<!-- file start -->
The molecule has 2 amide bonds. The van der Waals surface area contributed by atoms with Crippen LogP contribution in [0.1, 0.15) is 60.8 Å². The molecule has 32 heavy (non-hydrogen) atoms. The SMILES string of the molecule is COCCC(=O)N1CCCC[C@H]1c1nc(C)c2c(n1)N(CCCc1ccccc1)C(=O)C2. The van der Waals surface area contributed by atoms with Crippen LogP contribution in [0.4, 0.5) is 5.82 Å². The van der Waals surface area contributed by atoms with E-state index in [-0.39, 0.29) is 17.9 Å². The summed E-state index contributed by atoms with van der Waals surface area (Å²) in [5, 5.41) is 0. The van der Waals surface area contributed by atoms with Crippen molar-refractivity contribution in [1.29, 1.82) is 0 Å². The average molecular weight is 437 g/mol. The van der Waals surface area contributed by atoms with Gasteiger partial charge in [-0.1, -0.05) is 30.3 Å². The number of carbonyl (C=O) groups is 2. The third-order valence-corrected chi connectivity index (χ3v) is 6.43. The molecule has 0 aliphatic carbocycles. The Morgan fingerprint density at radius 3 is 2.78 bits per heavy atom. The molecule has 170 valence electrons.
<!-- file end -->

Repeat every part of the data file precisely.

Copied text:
The molecule has 2 amide bonds. The van der Waals surface area contributed by atoms with Crippen LogP contribution in [0.1, 0.15) is 60.8 Å². The molecule has 32 heavy (non-hydrogen) atoms. The SMILES string of the molecule is COCCC(=O)N1CCCC[C@H]1c1nc(C)c2c(n1)N(CCCc1ccccc1)C(=O)C2. The van der Waals surface area contributed by atoms with Crippen LogP contribution in [0.4, 0.5) is 5.82 Å². The van der Waals surface area contributed by atoms with E-state index in [-0.39, 0.29) is 17.9 Å². The summed E-state index contributed by atoms with van der Waals surface area (Å²) in [5, 5.41) is 0. The van der Waals surface area contributed by atoms with Crippen molar-refractivity contribution in [1.29, 1.82) is 0 Å². The average molecular weight is 437 g/mol. The van der Waals surface area contributed by atoms with Gasteiger partial charge in [-0.1, -0.05) is 30.3 Å². The number of carbonyl (C=O) groups is 2. The third-order valence-corrected chi connectivity index (χ3v) is 6.43. The molecule has 0 aliphatic carbocycles. The Morgan fingerprint density at radius 3 is 2.78 bits per heavy atom. The molecule has 170 valence electrons.